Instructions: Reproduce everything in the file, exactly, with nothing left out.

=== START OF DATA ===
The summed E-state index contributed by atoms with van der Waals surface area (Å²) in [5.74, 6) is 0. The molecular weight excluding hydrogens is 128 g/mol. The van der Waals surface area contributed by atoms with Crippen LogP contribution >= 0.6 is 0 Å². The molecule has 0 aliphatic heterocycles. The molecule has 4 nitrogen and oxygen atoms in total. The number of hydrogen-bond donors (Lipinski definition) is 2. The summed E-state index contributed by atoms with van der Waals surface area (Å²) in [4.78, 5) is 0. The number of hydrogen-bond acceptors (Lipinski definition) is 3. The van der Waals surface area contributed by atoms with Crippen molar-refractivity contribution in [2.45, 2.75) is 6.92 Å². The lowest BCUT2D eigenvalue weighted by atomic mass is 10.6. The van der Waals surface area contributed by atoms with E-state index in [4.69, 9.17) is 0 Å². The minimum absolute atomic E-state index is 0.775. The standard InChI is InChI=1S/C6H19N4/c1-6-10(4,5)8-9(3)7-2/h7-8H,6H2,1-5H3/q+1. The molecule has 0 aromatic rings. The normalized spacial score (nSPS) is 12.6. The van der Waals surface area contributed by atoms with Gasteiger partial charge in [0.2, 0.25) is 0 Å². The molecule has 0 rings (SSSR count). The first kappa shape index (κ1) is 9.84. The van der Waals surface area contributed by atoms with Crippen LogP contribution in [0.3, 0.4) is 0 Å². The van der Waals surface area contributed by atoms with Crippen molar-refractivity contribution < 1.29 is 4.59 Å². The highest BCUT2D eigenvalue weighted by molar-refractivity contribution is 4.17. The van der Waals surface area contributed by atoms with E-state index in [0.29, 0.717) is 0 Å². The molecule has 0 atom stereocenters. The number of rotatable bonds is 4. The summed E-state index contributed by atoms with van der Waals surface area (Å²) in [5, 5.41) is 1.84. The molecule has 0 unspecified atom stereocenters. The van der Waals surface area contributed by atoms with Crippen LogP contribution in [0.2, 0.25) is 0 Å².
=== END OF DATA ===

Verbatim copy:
The summed E-state index contributed by atoms with van der Waals surface area (Å²) in [5.74, 6) is 0. The molecular weight excluding hydrogens is 128 g/mol. The van der Waals surface area contributed by atoms with Crippen LogP contribution >= 0.6 is 0 Å². The molecule has 0 aliphatic heterocycles. The molecule has 4 nitrogen and oxygen atoms in total. The number of hydrogen-bond donors (Lipinski definition) is 2. The summed E-state index contributed by atoms with van der Waals surface area (Å²) in [4.78, 5) is 0. The number of hydrogen-bond acceptors (Lipinski definition) is 3. The van der Waals surface area contributed by atoms with Crippen molar-refractivity contribution in [2.45, 2.75) is 6.92 Å². The lowest BCUT2D eigenvalue weighted by atomic mass is 10.6. The van der Waals surface area contributed by atoms with E-state index in [4.69, 9.17) is 0 Å². The minimum absolute atomic E-state index is 0.775. The standard InChI is InChI=1S/C6H19N4/c1-6-10(4,5)8-9(3)7-2/h7-8H,6H2,1-5H3/q+1. The molecule has 0 aromatic rings. The normalized spacial score (nSPS) is 12.6. The van der Waals surface area contributed by atoms with Gasteiger partial charge in [0.2, 0.25) is 0 Å². The molecule has 0 rings (SSSR count). The first kappa shape index (κ1) is 9.84. The van der Waals surface area contributed by atoms with Crippen LogP contribution in [0.3, 0.4) is 0 Å². The van der Waals surface area contributed by atoms with Crippen molar-refractivity contribution < 1.29 is 4.59 Å². The highest BCUT2D eigenvalue weighted by molar-refractivity contribution is 4.17. The van der Waals surface area contributed by atoms with E-state index in [0.29, 0.717) is 0 Å². The molecule has 0 atom stereocenters. The number of rotatable bonds is 4. The summed E-state index contributed by atoms with van der Waals surface area (Å²) in [5, 5.41) is 1.84. The molecule has 0 unspecified atom stereocenters. The van der Waals surface area contributed by atoms with Crippen LogP contribution in [0.2, 0.25) is 0 Å².